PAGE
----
Robert P. George and Cornel West visited ASU’s School of Civic and Economic Thought and Leadership discuss the importance of open dialogue in pursuit of civil discussion and the serious and respectful exchange of ideas, on university campuses and in American society. The event was co-sponsored by the Cronkite School of Journalism and Mass Communications and the Sandra Day O’Connor College of Law.
On March 17, 2017, George and West published a statement, in support of “Truth Seeking, Democracy, and Freedom of Thought and Expression,” with the intention of drawing attention to the necessity of promoting freedom of thought and expression. The two became alarmed after a seeming epidemic of incidents on college campuses erupted across the country during which invited speakers were heckled or prevented from speaking altogether, sometimes violently. Their statement rejects what they call “campus illiberalism,” which they describe as the effort “to immunize from criticism opinions that happen to be dominant in their particular communities” and to exclude certain topics of discussion by “questioning the motives and thus stigmatizing those who dissent from prevailing opinions.”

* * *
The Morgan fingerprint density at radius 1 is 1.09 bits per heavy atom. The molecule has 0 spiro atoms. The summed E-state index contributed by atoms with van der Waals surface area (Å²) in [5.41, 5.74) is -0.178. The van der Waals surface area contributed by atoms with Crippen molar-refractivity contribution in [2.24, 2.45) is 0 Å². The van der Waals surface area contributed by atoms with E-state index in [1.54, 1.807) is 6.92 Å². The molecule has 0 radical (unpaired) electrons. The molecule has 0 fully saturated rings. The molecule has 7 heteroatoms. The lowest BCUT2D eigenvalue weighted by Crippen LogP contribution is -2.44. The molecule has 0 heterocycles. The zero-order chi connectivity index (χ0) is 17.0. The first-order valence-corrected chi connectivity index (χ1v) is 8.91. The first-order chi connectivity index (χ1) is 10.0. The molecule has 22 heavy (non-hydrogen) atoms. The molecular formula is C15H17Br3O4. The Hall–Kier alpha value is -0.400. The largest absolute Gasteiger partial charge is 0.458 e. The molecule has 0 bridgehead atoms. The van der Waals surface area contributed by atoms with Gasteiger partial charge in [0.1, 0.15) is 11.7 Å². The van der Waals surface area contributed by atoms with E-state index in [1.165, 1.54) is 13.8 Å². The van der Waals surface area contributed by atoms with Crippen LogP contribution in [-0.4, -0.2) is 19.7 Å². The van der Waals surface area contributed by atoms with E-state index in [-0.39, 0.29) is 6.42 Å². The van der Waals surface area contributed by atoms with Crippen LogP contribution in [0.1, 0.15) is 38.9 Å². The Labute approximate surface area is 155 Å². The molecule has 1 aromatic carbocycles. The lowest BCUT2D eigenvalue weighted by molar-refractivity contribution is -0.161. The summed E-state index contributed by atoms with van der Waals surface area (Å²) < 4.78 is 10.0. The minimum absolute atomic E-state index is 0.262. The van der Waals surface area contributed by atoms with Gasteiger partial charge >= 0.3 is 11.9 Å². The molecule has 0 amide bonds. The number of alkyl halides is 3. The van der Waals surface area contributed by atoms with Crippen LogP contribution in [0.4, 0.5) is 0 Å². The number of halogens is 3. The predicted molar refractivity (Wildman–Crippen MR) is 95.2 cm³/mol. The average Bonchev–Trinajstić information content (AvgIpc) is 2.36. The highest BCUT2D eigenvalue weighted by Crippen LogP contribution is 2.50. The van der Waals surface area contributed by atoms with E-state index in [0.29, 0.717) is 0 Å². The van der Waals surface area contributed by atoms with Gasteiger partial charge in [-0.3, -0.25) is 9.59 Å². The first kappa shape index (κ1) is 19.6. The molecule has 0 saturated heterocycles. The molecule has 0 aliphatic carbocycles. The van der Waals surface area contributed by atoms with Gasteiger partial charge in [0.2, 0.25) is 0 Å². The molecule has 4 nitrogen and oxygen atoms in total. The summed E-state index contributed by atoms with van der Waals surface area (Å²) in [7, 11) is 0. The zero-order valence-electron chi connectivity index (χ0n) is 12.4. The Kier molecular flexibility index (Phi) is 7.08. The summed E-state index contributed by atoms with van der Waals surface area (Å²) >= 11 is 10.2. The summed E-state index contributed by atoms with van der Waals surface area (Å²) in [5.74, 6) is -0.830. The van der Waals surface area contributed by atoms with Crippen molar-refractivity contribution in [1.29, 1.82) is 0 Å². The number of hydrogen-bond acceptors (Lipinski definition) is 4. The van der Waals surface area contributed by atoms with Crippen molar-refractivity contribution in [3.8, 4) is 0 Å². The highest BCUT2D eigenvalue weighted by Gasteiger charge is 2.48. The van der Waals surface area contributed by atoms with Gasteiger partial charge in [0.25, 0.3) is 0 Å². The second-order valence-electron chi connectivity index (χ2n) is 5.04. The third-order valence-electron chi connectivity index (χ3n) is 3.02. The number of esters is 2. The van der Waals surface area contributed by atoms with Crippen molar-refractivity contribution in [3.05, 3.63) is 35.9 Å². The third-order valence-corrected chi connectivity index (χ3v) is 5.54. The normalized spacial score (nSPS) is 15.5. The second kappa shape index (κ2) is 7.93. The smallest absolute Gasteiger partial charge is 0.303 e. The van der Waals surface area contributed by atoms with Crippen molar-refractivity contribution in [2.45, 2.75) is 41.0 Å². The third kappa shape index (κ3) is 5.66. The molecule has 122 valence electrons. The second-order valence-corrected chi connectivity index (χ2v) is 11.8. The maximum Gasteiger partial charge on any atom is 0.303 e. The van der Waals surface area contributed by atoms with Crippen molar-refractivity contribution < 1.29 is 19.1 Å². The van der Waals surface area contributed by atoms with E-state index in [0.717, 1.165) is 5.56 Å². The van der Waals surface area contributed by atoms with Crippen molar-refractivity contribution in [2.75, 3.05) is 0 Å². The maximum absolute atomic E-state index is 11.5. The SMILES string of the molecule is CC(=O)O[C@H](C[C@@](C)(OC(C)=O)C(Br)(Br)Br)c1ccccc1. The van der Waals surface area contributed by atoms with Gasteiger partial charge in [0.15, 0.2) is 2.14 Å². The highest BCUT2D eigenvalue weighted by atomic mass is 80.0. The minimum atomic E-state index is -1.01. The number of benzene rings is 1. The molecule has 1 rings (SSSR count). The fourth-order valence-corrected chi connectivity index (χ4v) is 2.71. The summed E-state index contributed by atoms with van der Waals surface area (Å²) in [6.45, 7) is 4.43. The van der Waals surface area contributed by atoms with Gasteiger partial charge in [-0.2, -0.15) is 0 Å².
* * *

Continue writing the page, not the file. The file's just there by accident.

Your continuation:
Instead, West and George call on faculty, students and administrators to encourage an atmosphere in which “people feel free to speak their minds – where people are challenging each other, and thus learning.” To this end, the two professors have taught together at Princeton for more than 10 years and, while they disagree about politics, they are both advocates of the sort of liberal education that challenges us to examine our opinions and to learn from those with whom we disagree.